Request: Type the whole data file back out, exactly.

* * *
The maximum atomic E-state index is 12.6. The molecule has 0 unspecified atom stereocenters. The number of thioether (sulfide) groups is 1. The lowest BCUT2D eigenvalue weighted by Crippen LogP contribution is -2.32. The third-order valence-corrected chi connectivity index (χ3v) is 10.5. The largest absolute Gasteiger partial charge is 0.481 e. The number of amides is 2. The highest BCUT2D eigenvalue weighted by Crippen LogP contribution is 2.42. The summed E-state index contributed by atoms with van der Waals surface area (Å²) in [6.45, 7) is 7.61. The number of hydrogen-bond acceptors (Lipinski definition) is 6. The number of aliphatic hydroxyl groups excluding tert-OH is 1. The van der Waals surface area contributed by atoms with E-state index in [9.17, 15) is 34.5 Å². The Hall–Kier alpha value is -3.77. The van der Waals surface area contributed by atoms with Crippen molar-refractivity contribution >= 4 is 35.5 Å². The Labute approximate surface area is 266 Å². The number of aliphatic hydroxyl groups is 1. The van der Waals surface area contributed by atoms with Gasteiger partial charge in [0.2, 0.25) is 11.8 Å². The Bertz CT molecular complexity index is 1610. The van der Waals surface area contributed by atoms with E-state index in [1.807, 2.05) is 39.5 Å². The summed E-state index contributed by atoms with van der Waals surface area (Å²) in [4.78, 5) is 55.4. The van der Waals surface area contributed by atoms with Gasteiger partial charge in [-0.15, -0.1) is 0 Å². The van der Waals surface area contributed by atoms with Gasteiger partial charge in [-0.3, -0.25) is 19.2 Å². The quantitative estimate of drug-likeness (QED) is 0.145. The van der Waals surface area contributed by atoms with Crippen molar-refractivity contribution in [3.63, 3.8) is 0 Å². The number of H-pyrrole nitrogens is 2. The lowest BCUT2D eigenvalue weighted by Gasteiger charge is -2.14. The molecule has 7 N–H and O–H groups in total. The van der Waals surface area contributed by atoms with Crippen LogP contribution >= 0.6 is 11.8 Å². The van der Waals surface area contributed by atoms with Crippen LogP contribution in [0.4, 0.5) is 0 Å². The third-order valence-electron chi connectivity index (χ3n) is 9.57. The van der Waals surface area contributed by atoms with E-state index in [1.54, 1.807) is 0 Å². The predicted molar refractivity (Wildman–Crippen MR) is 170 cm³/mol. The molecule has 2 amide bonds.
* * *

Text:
The maximum atomic E-state index is 12.6. The molecule has 0 unspecified atom stereocenters. The number of thioether (sulfide) groups is 1. The lowest BCUT2D eigenvalue weighted by Crippen LogP contribution is -2.32. The third-order valence-corrected chi connectivity index (χ3v) is 10.5. The largest absolute Gasteiger partial charge is 0.481 e. The number of amides is 2. The highest BCUT2D eigenvalue weighted by Crippen LogP contribution is 2.42. The summed E-state index contributed by atoms with van der Waals surface area (Å²) in [6.45, 7) is 7.61. The number of hydrogen-bond acceptors (Lipinski definition) is 6. The number of aliphatic hydroxyl groups excluding tert-OH is 1. The van der Waals surface area contributed by atoms with E-state index in [9.17, 15) is 34.5 Å². The Hall–Kier alpha value is -3.77. The van der Waals surface area contributed by atoms with Crippen molar-refractivity contribution >= 4 is 35.5 Å². The Labute approximate surface area is 266 Å². The number of aliphatic hydroxyl groups is 1. The van der Waals surface area contributed by atoms with Gasteiger partial charge in [0.2, 0.25) is 11.8 Å². The Bertz CT molecular complexity index is 1610. The van der Waals surface area contributed by atoms with E-state index in [1.807, 2.05) is 39.5 Å². The summed E-state index contributed by atoms with van der Waals surface area (Å²) in [4.78, 5) is 55.4. The van der Waals surface area contributed by atoms with Gasteiger partial charge in [-0.15, -0.1) is 0 Å². The van der Waals surface area contributed by atoms with Gasteiger partial charge in [-0.3, -0.25) is 19.2 Å². The quantitative estimate of drug-likeness (QED) is 0.145. The van der Waals surface area contributed by atoms with Crippen molar-refractivity contribution in [3.63, 3.8) is 0 Å². The number of H-pyrrole nitrogens is 2. The lowest BCUT2D eigenvalue weighted by Gasteiger charge is -2.14. The molecule has 7 N–H and O–H groups in total. The van der Waals surface area contributed by atoms with Crippen LogP contribution >= 0.6 is 11.8 Å². The van der Waals surface area contributed by atoms with Crippen LogP contribution in [0.4, 0.5) is 0 Å². The third-order valence-electron chi connectivity index (χ3n) is 9.57. The van der Waals surface area contributed by atoms with E-state index in [1.54, 1.807) is 0 Å². The predicted molar refractivity (Wildman–Crippen MR) is 170 cm³/mol. The molecule has 2 amide bonds.